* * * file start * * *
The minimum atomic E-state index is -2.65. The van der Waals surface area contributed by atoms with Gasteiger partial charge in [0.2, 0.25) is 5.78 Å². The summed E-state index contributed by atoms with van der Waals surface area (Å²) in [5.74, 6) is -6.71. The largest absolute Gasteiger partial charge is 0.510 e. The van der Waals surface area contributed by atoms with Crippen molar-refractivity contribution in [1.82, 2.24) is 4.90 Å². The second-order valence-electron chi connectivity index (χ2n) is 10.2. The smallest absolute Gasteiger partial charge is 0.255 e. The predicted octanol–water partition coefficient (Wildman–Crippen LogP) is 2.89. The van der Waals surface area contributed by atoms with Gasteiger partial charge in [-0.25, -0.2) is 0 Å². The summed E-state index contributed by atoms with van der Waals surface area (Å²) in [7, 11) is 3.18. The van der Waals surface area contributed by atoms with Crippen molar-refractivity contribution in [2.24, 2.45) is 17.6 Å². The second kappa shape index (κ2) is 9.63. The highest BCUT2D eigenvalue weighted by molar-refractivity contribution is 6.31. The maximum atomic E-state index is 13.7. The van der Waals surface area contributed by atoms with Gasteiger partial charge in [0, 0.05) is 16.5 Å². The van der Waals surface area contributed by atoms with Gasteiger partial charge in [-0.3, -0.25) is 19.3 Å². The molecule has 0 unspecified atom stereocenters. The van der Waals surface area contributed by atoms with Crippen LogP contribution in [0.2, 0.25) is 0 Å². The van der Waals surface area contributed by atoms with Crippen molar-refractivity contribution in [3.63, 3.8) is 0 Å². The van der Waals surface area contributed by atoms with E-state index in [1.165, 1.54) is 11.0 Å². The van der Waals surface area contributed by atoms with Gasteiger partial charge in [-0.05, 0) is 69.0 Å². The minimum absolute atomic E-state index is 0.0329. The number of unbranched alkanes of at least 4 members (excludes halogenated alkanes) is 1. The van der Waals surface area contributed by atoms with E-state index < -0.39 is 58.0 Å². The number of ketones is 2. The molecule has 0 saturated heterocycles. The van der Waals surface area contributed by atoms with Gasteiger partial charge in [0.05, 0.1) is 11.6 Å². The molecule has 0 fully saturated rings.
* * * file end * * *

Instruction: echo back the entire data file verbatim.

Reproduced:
The minimum atomic E-state index is -2.65. The van der Waals surface area contributed by atoms with Gasteiger partial charge in [0.2, 0.25) is 5.78 Å². The summed E-state index contributed by atoms with van der Waals surface area (Å²) in [5.74, 6) is -6.71. The largest absolute Gasteiger partial charge is 0.510 e. The van der Waals surface area contributed by atoms with Crippen molar-refractivity contribution in [1.82, 2.24) is 4.90 Å². The second-order valence-electron chi connectivity index (χ2n) is 10.2. The smallest absolute Gasteiger partial charge is 0.255 e. The predicted octanol–water partition coefficient (Wildman–Crippen LogP) is 2.89. The van der Waals surface area contributed by atoms with Gasteiger partial charge in [-0.25, -0.2) is 0 Å². The summed E-state index contributed by atoms with van der Waals surface area (Å²) in [7, 11) is 3.18. The van der Waals surface area contributed by atoms with Crippen molar-refractivity contribution in [2.24, 2.45) is 17.6 Å². The second kappa shape index (κ2) is 9.63. The highest BCUT2D eigenvalue weighted by molar-refractivity contribution is 6.31. The maximum atomic E-state index is 13.7. The van der Waals surface area contributed by atoms with Gasteiger partial charge in [0, 0.05) is 16.5 Å². The van der Waals surface area contributed by atoms with Gasteiger partial charge in [-0.3, -0.25) is 19.3 Å². The molecule has 0 unspecified atom stereocenters. The van der Waals surface area contributed by atoms with Crippen LogP contribution in [0.2, 0.25) is 0 Å². The van der Waals surface area contributed by atoms with Crippen molar-refractivity contribution in [3.63, 3.8) is 0 Å². The van der Waals surface area contributed by atoms with E-state index in [1.165, 1.54) is 11.0 Å². The van der Waals surface area contributed by atoms with Gasteiger partial charge in [-0.05, 0) is 69.0 Å². The minimum absolute atomic E-state index is 0.0329. The number of unbranched alkanes of at least 4 members (excludes halogenated alkanes) is 1. The van der Waals surface area contributed by atoms with E-state index < -0.39 is 58.0 Å². The number of ketones is 2. The molecule has 0 saturated heterocycles. The van der Waals surface area contributed by atoms with Gasteiger partial charge in [0.05, 0.1) is 11.6 Å². The molecule has 0 fully saturated rings.